Moving to a new home is tough, but it gets even harder when the move includes relocating to a new city or neighborhood. Logistical considerations — like figuring out the best way to get to work — are stressful and time-consuming but only require a bit of trial-and-error. Finding your sense of place within a community is not as straightforward. While it can feel intimidating and overwhelming, meeting people is the most direct route for making a new community feel like your home. Here are five tips to help your new community feel like home, whether you’re moving across town or across the country.
Make the First Move
Sure, it can feel intimidating to approach a new next-door neighbor and introduce yourself, but they may be equally hesitant to disturb your family, particularly if you seem busy settling in. So take initiative and look for an opportunity when they don’t look rushed or preoccupied. A simple wave or hello can open the door without being intrusive.
Make Yourself Approachable
Likewise, create chances for others to welcome you. Sit on the front porch. Take leisurely walks. Or perhaps just avoid the usual mad dash to your car every morning and wearing a haggard expression upon returning from work. The same rule applies when you’re out and about in the community. Pick a bar seat over a corner table to enjoy a coffee or beer (there’s something about quasi-communal seating that encourages conversation). Take the kids to a playground or park, and don’t keep your face submerged in your iPhone. Make eye contact and, you know, smile and say hello.
Become a Local
Do as the locals do and frequent a local restaurant, farmer’s market, or shop. Got a dog? Even better. Dog parks practically beg (har har) to help you and your pet make new friends. Soon enough, a local destination will be one of those places where at least a few people know your name.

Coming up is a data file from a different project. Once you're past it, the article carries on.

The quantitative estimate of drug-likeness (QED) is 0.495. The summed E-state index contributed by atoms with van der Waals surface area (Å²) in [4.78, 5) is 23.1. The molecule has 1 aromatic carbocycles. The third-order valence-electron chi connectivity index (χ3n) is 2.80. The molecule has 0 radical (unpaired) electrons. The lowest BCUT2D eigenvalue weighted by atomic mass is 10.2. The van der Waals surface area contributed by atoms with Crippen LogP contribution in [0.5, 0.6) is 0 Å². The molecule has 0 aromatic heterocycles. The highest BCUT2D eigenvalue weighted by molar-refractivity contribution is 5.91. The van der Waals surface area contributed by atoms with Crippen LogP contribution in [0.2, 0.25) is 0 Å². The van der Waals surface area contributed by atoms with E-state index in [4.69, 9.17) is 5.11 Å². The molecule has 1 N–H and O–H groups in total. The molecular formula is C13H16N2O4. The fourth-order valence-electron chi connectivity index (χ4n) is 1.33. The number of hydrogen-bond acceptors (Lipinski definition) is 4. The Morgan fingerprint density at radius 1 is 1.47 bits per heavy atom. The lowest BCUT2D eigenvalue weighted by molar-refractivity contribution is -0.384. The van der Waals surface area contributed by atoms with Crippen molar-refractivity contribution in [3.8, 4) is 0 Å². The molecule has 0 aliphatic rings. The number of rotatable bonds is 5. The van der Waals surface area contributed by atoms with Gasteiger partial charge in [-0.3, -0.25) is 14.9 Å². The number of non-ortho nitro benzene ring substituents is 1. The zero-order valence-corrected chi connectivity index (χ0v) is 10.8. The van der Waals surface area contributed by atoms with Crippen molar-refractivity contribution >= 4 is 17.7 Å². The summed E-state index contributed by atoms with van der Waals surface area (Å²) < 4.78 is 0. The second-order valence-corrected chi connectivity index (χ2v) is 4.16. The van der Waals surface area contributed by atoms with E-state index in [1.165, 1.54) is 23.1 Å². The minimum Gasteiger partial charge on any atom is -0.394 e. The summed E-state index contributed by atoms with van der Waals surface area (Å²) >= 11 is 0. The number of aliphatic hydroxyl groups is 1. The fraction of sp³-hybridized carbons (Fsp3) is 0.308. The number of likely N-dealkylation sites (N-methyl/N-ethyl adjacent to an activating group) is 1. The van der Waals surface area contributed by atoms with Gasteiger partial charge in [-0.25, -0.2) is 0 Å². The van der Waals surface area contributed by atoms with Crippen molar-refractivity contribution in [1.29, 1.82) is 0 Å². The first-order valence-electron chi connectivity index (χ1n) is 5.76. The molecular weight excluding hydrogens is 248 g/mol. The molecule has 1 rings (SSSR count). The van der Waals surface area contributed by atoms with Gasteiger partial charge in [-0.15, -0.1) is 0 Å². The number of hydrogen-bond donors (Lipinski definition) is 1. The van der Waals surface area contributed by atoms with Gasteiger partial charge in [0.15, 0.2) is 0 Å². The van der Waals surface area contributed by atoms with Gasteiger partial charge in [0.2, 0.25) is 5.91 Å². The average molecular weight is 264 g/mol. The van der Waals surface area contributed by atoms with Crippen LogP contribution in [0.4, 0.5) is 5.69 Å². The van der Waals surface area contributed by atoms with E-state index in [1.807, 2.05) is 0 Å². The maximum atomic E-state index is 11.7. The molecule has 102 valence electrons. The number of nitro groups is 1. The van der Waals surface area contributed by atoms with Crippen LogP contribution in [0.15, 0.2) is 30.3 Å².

There’s no better way to meet like-minded people than by participating in activities that are meaningful to you. While it’s often easier to find sports leagues and extracurricular groups for school-age children than for adults, finding just the right fit may require some digging. Check with local schools and universities, park districts, recreation commissions, sports organizations and — perhaps the greatest reference of all — neighbors and fellow parents. Parents have additional outlets for meeting new folks, like volunteering at school activities, getting involved in carpools, or hosting playdates. Donating your time to community organizations is another great way to get to know the neighborhood and improve it, by cleaning up trash, helping other residents or clearing park trails, for example.
Use Your Existing Network
Take advantage of organized programs that can help you meet others in your new community. If you were active in a church or other place of worship, ask for a referral to a similar establishment. If a new home means a new job, many employers offer programs that connect newly-relocated workers with each other as well as savvy long-time residents.
With a little time, you’ll find “community” is wherever you make it.
Find Out How American Moving and Storage Can Help You
Whether you need to move your home or business across town or across the country, American Moving and Storage’s team of qualified professionals are here to provide you with affordable relocation solutions and storage options that meet your specific needs. Find out how we can we help you. Call us today at 912-401-0362.
Source: Trulia/Amy Howell Hirt